As we write this blog it’s a sunny July day and we’re hoping it stays this way for the next few weeks. Excitement is building in the rehearsal room as we ready ourselves for the world premiere of our show first outdoor show – Stomping Ground – which we’ve been commissioned to create for Stockton International Riverside Festival. There’s a real buzz at the moment as the soundtrack all falls into place and each time our production designer Kim McDermottroe comes to see us at ARC it’s like Christmas – loads of new props, costumes and pieces of set to play with! We have to pinch ourselves that its actually happening after all this time.
As a group of disabled theatre makers, you can imagine that the last couple of years have been a challenge. Most of us at Full Circle had never been on a computer before the pandemic but when it hit, we were on Zoom within just a few weeks. People have been amazed at our dedication to turning up on Zoom twice a week for two years to devise our show.
It was confirmed just before the pandemic that we would create something new for SIRF and share it in 2020 when suddenly everything changed. We’d started talking through ideas about what a ‘stomping ground’ is – somewhere in our community, somewhere we feel safe and welcome, somewhere we belong and have a say, and somewhere that it feels important to be. The flip side of that can be about feeling completely left out and ignored.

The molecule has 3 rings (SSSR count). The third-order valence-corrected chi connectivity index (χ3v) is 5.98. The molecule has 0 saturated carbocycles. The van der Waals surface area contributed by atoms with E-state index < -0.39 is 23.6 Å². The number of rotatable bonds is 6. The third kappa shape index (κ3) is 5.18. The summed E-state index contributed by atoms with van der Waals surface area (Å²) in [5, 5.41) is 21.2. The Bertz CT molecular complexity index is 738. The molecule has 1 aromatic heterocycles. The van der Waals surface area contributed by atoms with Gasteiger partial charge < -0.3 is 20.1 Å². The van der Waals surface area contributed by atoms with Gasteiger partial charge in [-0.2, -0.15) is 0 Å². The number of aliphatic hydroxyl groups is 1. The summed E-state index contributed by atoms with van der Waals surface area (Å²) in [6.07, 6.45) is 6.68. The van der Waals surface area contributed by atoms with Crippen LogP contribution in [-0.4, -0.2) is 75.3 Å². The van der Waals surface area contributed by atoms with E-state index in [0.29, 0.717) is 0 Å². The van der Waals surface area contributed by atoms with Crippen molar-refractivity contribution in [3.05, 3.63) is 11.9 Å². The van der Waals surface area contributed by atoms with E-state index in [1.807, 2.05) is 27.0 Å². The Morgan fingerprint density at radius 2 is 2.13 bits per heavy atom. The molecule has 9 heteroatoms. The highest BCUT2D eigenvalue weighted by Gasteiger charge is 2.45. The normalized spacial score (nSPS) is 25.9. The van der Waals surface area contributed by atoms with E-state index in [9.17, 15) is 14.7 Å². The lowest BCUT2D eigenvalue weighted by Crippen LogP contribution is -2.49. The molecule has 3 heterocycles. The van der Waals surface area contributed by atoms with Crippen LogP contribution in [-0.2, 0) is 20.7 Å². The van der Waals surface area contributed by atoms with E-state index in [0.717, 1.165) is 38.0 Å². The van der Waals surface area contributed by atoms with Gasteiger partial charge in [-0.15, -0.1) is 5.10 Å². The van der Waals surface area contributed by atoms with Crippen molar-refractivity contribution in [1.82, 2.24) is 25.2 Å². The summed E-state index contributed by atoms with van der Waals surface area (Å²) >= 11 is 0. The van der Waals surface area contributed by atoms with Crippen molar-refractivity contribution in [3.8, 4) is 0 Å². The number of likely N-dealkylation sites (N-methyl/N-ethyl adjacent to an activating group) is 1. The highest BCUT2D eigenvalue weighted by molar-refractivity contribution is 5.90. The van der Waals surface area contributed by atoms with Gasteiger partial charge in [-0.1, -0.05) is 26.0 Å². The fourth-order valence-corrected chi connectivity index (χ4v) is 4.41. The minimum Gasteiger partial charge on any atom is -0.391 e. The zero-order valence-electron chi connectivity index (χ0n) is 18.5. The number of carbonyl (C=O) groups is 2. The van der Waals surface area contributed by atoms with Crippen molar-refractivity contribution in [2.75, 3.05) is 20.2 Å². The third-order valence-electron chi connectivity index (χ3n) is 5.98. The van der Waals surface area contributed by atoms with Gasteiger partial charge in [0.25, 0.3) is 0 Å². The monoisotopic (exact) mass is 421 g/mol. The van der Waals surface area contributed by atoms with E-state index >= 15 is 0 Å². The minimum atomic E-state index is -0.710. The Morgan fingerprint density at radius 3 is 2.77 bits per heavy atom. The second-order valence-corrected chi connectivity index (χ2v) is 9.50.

Like everyone else, we had no idea how long the pandemic would last and so we made a start on Zoom. It was so good to see everyone’s faces as these were very confusing times. But we just got on with it and turned our living rooms or bedrooms into mini drama studios for the drama session. We were sometimes worried about what the neighbours might think if they could see us but that didn’t last long as we threw ourselves into creativity.
The focus of our Stomping Ground became very much about our group and our experiences, and we realised that not many learning disabled peoples’ voices were being heard so it feels extra important to share this piece of work at this time. We think it’s significant because it’s our story from our perspective, and the fact that we devised against many odds.
So the props and costumes roll in and we’re buzzing, and we’re up on our feet running through the show, tweaking bits here and there and generally working hard to make sure it’s the absolute best it can be to share with you all on 5 and 6 of August. We really hope lots of people come to see it – and we really hope that people who are in a position to do so, support learning disabled people to come and see it. It’s so important that we see ourselves reflected in the arts and tell our stories our way. And our way is colourful and musical and with humour, and the parts which are moving are uplifting because it’s ultimately about triumph. And that’s something worth celebrating, so we hope you’ll come and celebrate with us and prove that learning disabled people can make our mark on the arts and in our communities.